Boost Your Veggie Vocab

As you attempt to incorporate more plants and plant-based foods into your diet, you may come across some unfamiliar words, and this curiosity to eat more plants may have been spurred by the June/July story “Lettuce Celebrate Plants.” Whether you’re boosting your veg intake because of health, animal welfare, environmental concerns, religious practices or other reasons, the more informed you are, you’ll have an easier time understanding the though processes behind these dietary changes. You’ll also be a better advocate—to yourself and to the plant-forward movement.

From antioxidants to zoodles, it’s time to boost your veggie vocabulary! These are just a few of the terms that you may come across as you shop, research and dive face first into the plant-forward style of eating.

Antioxidants: Compounds found within foods that act as the body’s best defense against free radicals

Aquafaba: The starchy liquid of from a can of chickpeas that can be used as an egg replacer/stabilizer in meringues, baked goods and other vegan foods

Artisanal: Small-batch food or drink made by traditional (no machines) methods

B12: Animal-derived products are the only reliable dietary source of this nutrient, unless otherwise fortified; vegans and vegetarians run the risk of being deficient

BPA: Bisphenol A is a chemical used to stop food from coming in direct contact with metal and has been linked to health conditions such as cancer, diabetes and asthma

Carbon Footprint: The amount of greenhouse gases, primarily carbon dioxide, that is released into the atmosphere by human activity

Carob: A entirely plant-based, caffeine-free substitute for chocolate that is sourced from dried, roasted and ground carob tree pods

Casein: A milk protein that can sometimes be found in non-dairy products like soy creamers, soy cheese and soy milk

  • Note: Vegans do not consume casein

Choline: A nutrient found in foods like eggs, poultry, potatoes and broccoli, this is a nutrient that aids the brain and nervous system

Cruciferous Vegetables: A diverse group of vegetables part of an informal classification of the mustard family, that are rich in vitamins and minerals

Examples: Brussels sprouts, kale, arugula, cauliflower, cabbage, bok choy, broccoli, radish and more

CSA: Community supported agriculture in which a person purchases a share from a local farm and receives a shipment of fresh, local produce periodically

Ethical: The consideration of moral consequences of food choices

Fair Trade: Producers in developing countries are paid a fair price for their work by the companies based in developing countries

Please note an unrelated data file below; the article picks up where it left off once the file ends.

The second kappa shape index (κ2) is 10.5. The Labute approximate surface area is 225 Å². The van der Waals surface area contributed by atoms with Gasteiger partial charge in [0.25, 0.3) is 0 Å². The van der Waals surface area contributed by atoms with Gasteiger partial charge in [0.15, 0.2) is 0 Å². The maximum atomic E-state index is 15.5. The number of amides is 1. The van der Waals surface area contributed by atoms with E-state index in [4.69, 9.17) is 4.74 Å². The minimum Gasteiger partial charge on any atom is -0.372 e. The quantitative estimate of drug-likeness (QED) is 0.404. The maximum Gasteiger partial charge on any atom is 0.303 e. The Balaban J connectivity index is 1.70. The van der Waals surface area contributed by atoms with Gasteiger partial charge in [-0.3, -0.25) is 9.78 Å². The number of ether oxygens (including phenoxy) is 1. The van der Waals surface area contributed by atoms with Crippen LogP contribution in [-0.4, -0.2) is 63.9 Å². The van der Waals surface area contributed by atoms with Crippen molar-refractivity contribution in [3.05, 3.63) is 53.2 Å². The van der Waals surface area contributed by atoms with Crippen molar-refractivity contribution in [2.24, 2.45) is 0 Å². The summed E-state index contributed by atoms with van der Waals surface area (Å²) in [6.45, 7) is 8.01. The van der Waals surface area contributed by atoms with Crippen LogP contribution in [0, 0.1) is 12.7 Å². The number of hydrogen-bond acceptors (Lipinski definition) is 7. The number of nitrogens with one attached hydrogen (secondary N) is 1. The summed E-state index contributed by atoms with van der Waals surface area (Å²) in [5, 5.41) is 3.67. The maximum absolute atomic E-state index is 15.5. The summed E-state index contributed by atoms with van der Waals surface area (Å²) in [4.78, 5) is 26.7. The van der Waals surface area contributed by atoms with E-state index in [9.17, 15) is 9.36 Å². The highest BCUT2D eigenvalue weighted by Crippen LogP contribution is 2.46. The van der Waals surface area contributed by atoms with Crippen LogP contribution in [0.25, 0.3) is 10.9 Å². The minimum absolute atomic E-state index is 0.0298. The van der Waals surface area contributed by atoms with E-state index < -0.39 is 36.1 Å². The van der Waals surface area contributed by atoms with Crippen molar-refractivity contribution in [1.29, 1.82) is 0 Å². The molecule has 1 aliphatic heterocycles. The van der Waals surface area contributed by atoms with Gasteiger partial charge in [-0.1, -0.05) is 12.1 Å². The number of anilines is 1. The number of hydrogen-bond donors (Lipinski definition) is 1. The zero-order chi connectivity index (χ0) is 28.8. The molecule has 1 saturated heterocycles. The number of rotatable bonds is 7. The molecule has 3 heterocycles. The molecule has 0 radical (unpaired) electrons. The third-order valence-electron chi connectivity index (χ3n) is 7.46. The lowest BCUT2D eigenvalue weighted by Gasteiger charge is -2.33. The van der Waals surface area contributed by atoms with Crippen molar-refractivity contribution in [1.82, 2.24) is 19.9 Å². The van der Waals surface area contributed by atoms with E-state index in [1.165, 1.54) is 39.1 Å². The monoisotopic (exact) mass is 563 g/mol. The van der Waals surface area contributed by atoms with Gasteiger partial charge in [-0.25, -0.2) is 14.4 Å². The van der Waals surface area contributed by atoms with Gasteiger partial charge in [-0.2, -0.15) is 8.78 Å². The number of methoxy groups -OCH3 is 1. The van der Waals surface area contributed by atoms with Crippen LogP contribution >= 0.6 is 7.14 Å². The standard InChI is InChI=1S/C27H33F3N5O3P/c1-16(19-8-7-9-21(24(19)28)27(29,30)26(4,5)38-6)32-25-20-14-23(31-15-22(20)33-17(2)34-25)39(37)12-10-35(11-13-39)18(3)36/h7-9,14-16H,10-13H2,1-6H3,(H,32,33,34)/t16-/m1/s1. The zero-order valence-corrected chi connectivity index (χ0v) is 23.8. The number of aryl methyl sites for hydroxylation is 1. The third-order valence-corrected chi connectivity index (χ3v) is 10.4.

Food Waste: Food that is left discarded or uneaten and can occur at all stages of the food cycle

Free Radical: Unstable molecules that can damage cells within the body

Green Living: An all-encompassing lifestyle that promoting taking environmental matters seriously and preserving the planet

Legumes: The fruit or seeds of a family of plants called Fabaceae

  • Examples: Peas, chickpeas, beans, soybeans, peanuts

Non-GMO: Genetically modified organisms are made within a laboratory setting using genetic engineering techniques. Scientists and consumer and environmental groups have cited both health and environmental risks with foods containing GMOs.

Organic: Food produced to the highest of standards without the use of chemicals, pesticides or other artificial chemicals

Plant Milk: A milk-like product that can be made from soybeans, nuts, seeds, grains or coconut

Plant Based: Describes the kinds of ingredients needed to make a meal and puts emphasis on non-animal products

Plant Forward: A cooking and eating philosophy that celebrates plant-based foods and puts less emphasis on meat

Probiotics: Live bacteria cultures that come from unpasteurized fermented foods

  • Examples: Kefir, sauerkraut, miso, yogurt

Rennet: An enzyme from the stomach of calves that is added to cheese

Seitan: Also known as “wheat meat,” this wheat gluten mimics the chewy texture of meat

Super Foods: Certain foods thought to be good for one’s health, however there is no official definition and can be subjective

Sustainable Food: The promotion of change within the food system based upon the pillars of health, social, economic and environmental factors

Tempeh: A meat replacement made from pulverized and compressed soybeans

Tofu: A replacement for meat, eggs and dairy made from curdle soy milk and compressed into blocks

Tuber: Different from root vegetables, these are a kind of enlarged storage organ on root plants

  • Examples: Potatoes, sweet potatoes, yams

Whole Foods: Fruits, vegetables, whole grains, nuts, legumes, seeds and other foods that are unprocessed and unrefined

Zero-Waste: A no-waste lifestyle that encourages the reuse, repurposing and recycling of products and food

Zoodles: Using a machine called a spiralizer, these are finely sliced zucchini ribbons that resemble 


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